betray him (but this hadn't happened yet at this time in the story).
1) þatuh wesi wiþra þata gadob
2) jah witaidedun imma hailidediu sabbato daga, ei wrohidedeina ina
3) ei þahaidedi
4) ni auk þuhtedi þau...
5) sa auk habaida ina galewjan
Things to note:
1 and 3, "would" is represented not by a separate word, but by a
change of inflection in the verb to the subjunctive mood,
specifically the past subjunctive. Thus: WAS WIÞRA ÞATA GADOB "it
was inappropriate"; WESI "it would have been". The subjunctive has
various uses besides this, connected with the idea of uncertainty or
unreality or wishing/intention: maht wesi frabugjan "it could have
been sold" (but it wasn't); nih qemjau jah rodidedjau du im,
frawaurht ni habaidedeina "if I hadn't come and spoken to them, they
WOULDN'T have had sin".
2 also uses the subjunctive, but with the addition of the
interrogative particle -u. The quote is from Mark; Luke's gospel
expresses it in a slightly different way: witaidedunuh þan þai
bokarjos jah Fareisaieis, jau in sabbato daga leikinodedi, ei
bigeteina til du wrohjan ina "now the scribes and Pharasees kept a
watch to see if he WOULD heal on the sabbath, so that they
WOULD/might/could have a chance to accuse him".
In 4, the concessive particle ÞAU would probably come nearer the
front of the clause if it wasn't for the other particle AUK. E.g.
iþ weseis her, ni þau gadauþnodedi broþar meins "if you had been
here, then my brother would not have died"; jabai allis Mose
galaubidedeiþ, ga-þau-laubidedeiþ mis "if you had believed Moses,
then you would have believed me". ÞAU can be omitted in the "then"
clause, whether the "if" clause is introduced by IÞ or JABAI or
simply a subjunctive verb as in the example NIH QEMJAU... above.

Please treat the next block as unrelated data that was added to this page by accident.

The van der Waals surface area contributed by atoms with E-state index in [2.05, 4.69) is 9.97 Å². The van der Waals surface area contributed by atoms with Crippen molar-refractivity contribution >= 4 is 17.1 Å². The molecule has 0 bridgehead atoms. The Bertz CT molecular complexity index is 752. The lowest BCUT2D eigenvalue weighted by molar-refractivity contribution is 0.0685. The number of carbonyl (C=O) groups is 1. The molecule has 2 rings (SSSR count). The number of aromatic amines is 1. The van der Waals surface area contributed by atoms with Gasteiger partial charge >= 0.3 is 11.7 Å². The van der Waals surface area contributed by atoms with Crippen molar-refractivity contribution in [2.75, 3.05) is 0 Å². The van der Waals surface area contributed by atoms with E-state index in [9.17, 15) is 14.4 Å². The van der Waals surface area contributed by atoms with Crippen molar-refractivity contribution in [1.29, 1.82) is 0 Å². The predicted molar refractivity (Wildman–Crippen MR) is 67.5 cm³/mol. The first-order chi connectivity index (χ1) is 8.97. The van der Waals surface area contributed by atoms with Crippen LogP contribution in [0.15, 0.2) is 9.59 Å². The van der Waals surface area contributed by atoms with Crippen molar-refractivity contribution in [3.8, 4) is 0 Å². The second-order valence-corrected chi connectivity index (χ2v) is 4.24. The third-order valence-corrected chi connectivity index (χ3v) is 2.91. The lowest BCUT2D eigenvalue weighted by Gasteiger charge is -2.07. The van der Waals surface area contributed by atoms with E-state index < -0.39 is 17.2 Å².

5, future in past, is a compound tense formed with an infinitive
verb + the past tense of haban "to have".
The subjunctive is also used in various other circumsatnces where
English has "would" expressing uncertainty, e.g. "we went to see
what he would do" (MADE UP EXAMPLE, TREAT WITH CAUTION: iddjedum ei
gasehveima hva tawidedi; iddjedum gasaihvan hva wesi þatei tawidedi--
or something like that maybe), and requests "would you
[please]...?". In fact the irregular verb WILJAN "want" only has
subjunctive-like forms: WILJAU "I want/like, I would like".
This is often expressed with the Gothic verb SKULAN, e.g. skulum
weis "we should / ought to".
Obligation "should" or "must" can sometimes be expressed with the
combination of neuter past participle of skulan + the verb "to be"--
SKULD IST +dative, e.g. skuld ist unsis "we must/should... / we are
obliged / have a duty to" + infinitive. Ni skuld ist unsis "we
should not / are not allowed to / it is not right for us to..." +
The passive is similar, except that SKULD is inflected for person
and number: allai weis ataugjan skuldai sijum faura stauastola
Xristaus "...we must all be shown [i.e. appear] before the judgement
seat of Christ"; sunus mans skulds ist atgiban in handuns manne "the
son of man must be given into the hands of men".
I've used "must" here, but it's easy to see how such constructions
might be equivalent to English "should", for example in indirect
speech, perhaps with Gothic subjunctives. If MAHT WESI FRABUGJAN
= "it could have been sold", presumably SKULD WESI = "it should have
been". I can't think of an example of this right now...